Who's Buying Now?

It's Tuesday, and that means it's time to check the most interesting insider purchases from the last week. After checking through numerous filings using insider tracking tool Form 4 Oracle, here are my top five from the past seven days:

The week's buying

Company

Closing price 12/12/05

Total value of stock purchased

52-week change

Reliant Energy (NYSE: RRI  )

$10.34

$476,277

-10%

Restoration Hardware
(Nasdaq: RSTO  )

$6.54

$5,622,125

31%

Reynolds & Reynolds
(NYSE: REY  )

$27.95

$4,195,822

18%*

Sears Holdings (Nasdaq: SHLD  )

$124.34

$1,230,800

21%

White Mountains Insurance
(NYSE: WTM  )

$594.40

$771,433

-1%

Sources: Fool.com, Yahoo! Finance, Form 4 Oracle
*Adjusted for dividends.


Restoring a portfolio?
First up this week is probably the most controversial buy I've covered since beginning this column several months ago: Restoration Hardware. The home furnishing retailer's stock price has experienced a bit of a renaissance in recent times. Investor and company director Glenn Krevlin was buying on the downturn and has continued to do so. Last week alone saw nearly 500,000 more shares make their way into his portfolio.

I'm honestly not sure why. Same-store sales have been miserable. For example, third-quarter comps declined by 2.1% versus an 8.7% increase during the year-ago period. In the fourth quarter, comps are expected to decline in the single digits again.

Inventory management has also been an issue. Here's what inventory turns looked like during Q3 and on a trailing 12-month basis (to control for seasonal variation) when compared with similar mall haunts:

Company

Inventory turns

Inventory turns (TTM)

Restoration Hardware

0.56

2.4

Williams-Sonoma (NYSE: WSM  )

0.90

3.7

Bombay Company

0.56

2.5



Ouch. Restoration can't even outpace Bombay, which I think says a lot. Sure, Yahoo! Finance pegs the price-to-earnings-to-growth ratio of the stock at 0.75, which normally signals a deep value. But that's only true if the quality of earnings is up to snuff. With debt equaling more than 83% of tangible stockholder equity, and less than two times interest coverage for the last available fiscal year and trailing 12 months, I doubt it is.

Krevlin doesn't appear to share that opinion. According to the latest Form 4, his total share ownership comes in at just a bit more than 3.5 million.

Note that more than 700,000 shares of Krevlin's common-stock position came from a late July conversion of preferred shares -- and at a deeply discounted $1.99 per stub. (The shares were trading at $8.29 on Aug. 1.) Yet it's equally notable that he's bought much more than that in the last two weeks alone.

What to do, then? How about nothing? While Krevlin's 13F lists a number of what I'd consider to be very good holdings -- including Motley Fool Stock Advisor picks Activision and Charles Schwab -- discerning Fools should always make up their own minds. That's especially true in cases like this, where the investing thesis is anything but clear.

An Overstock restock
In last week's column, I implied that Overstock.com (Nasdaq: OSTK  ) CEO Dr. Patrick Byrne had sold shares. I didn't mean to. The point, instead, was to illustrate that SEC filings aren't always what they seem. In Dr. Byrne's case, a recent filing of his personal holdings didn't list Overstock shares he owns through a limited liability corporation called High Plains Investments.

That's now been remedied. This amended Form 4 shows that Dr. Byrne owns more than 6.67 million shares, or more than 34% of the shares outstanding, according to Yahoo! Finance. More importantly, though, are the prices at which he's bought. In February, for example, he bought 20,000 shares at an average price of $48.61. He also bought above $46 and $47 during the summer. Look at where the shares are today.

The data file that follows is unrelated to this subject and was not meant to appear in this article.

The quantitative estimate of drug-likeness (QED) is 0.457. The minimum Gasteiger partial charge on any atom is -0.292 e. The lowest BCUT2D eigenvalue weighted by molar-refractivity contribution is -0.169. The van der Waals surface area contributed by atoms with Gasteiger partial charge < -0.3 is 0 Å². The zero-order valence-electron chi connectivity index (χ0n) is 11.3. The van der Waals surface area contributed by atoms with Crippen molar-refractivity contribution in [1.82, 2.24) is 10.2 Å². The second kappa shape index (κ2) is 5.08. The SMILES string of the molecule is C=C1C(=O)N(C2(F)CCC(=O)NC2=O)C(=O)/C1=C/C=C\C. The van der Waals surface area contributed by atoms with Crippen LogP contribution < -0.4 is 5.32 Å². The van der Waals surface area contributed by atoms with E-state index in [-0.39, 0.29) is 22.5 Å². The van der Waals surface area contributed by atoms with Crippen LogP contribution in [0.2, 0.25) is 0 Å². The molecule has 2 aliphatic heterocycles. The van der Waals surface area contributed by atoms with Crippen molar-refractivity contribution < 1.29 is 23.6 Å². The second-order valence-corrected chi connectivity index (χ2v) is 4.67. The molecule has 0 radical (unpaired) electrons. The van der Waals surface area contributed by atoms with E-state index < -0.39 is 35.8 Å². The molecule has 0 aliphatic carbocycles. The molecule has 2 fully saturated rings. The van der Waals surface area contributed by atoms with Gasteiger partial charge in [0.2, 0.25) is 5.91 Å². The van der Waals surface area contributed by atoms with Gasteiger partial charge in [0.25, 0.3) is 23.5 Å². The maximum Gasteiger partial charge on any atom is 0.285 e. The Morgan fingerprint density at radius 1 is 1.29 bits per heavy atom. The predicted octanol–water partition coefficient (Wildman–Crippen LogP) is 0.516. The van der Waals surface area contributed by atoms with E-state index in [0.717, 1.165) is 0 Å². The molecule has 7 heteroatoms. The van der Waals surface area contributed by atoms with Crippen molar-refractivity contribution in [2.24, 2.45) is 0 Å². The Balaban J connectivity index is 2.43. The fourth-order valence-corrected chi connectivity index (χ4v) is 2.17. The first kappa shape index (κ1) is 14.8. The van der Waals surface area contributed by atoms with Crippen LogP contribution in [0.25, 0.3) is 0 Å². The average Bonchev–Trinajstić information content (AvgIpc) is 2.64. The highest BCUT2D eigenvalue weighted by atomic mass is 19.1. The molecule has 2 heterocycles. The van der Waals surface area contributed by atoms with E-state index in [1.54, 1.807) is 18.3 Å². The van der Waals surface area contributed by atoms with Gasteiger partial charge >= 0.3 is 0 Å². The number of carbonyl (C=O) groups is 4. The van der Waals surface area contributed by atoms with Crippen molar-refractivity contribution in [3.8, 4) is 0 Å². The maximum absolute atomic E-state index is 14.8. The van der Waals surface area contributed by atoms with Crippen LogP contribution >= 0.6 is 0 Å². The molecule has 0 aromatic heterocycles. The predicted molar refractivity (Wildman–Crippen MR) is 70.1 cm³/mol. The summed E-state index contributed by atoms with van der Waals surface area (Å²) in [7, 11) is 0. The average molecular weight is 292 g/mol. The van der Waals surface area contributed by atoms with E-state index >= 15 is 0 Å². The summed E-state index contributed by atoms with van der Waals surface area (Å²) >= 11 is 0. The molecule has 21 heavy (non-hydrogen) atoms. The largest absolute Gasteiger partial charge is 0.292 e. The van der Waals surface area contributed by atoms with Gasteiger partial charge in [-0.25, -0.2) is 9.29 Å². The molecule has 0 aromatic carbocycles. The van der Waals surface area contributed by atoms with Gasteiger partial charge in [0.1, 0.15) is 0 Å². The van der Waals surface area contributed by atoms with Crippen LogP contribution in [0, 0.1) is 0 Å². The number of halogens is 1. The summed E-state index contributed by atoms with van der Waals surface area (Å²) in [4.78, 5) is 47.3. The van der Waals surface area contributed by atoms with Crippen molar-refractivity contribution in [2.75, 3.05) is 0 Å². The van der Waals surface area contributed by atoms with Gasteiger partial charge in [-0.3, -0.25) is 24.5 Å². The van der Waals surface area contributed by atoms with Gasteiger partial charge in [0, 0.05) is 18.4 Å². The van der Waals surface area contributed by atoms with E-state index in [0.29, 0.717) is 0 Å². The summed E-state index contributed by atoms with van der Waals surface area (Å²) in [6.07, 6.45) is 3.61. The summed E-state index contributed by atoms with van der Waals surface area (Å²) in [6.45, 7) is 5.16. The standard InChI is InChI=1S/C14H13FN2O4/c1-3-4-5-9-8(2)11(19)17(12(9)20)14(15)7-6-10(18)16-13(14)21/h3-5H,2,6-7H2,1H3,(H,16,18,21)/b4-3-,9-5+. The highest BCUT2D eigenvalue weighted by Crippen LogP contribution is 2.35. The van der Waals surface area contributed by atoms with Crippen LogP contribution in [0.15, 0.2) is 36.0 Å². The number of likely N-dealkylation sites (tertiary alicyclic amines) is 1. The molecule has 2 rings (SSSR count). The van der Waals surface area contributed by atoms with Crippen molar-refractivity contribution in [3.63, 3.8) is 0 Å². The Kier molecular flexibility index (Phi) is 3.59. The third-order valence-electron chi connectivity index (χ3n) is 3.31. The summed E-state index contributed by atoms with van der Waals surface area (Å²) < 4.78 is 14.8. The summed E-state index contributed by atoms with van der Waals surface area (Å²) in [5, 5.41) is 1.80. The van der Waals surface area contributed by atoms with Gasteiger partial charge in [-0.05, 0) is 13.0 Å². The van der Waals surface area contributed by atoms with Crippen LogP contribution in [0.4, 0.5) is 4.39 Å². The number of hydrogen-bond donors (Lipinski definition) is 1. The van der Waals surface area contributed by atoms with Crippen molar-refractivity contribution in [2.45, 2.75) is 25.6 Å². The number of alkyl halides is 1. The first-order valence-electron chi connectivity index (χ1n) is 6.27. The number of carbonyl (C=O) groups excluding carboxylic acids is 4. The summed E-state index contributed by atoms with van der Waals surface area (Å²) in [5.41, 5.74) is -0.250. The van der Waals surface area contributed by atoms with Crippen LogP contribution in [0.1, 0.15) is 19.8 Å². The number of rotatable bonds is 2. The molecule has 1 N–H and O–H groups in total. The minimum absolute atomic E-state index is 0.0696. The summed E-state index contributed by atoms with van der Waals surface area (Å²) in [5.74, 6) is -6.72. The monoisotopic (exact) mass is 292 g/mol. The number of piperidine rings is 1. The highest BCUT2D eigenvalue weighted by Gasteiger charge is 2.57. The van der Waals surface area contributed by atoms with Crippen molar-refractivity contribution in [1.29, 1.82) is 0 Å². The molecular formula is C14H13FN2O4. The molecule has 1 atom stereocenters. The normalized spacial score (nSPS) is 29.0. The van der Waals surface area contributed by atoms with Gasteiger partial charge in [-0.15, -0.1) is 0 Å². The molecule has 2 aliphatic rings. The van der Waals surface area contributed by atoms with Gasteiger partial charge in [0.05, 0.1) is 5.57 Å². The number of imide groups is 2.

Either he's really right, or really wrong. Either way, there's going to be a lot more of the story to tell. Rule Breaking investors probably ought to stay tuned.

That's all for this week. See you back here next Tuesday, when we dig through more insider deals in search of the next home run stock.

Further fiduciary Foolishness:

Get all the inside information you need in our collection ofinvesting newsletters. From wallflowerish small caps to swashbuckling Rule Breakers, we've got something for every investor.Get in on the actiontoday; all of our newsletters offer a 30-day risk-free trial. Or sign up for a year and getStocks 2006, our best picks for the year ahead, for nothing.

Fool contributorTim Beyersusually favors two scoops of ice cream over the inside scoop. Tim didn't own shares in any of the companies mentioned in this story at the time of publication. You can find out what is in his portfolio by checking Tim's Foolprofile. The Motley Fool has an ironcladdisclosure policy.


Read/Post Comments (0) | Recommend This Article (0)

Comments from our Foolish Readers

Help us keep this a respectfully Foolish area! This is a place for our readers to discuss, debate, and learn more about the Foolish investing topic you read about above. Help us keep it clean and safe. If you believe a comment is abusive or otherwise violates our Fool's Rules, please report it via the Report this Comment Report this Comment icon found on every comment.

Be the first one to comment on this article.

Sponsored Links

Leaked: Apple's Next Smart Device
(Warning, it may shock you)
The secret is out... experts are predicting 458 million of these types of devices will be sold per year. 1 hyper-growth company stands to rake in maximum profit - and it's NOT Apple. Show me Apple's new smart gizmo!

DocumentId: 500428, ~/Articles/ArticleHandler.aspx, 11/26/2014 4:21:55 AM

Report This Comment

Use this area to report a comment that you believe is in violation of the community guidelines. Our team will review the entry and take any appropriate action.

Sending report...


Advertisement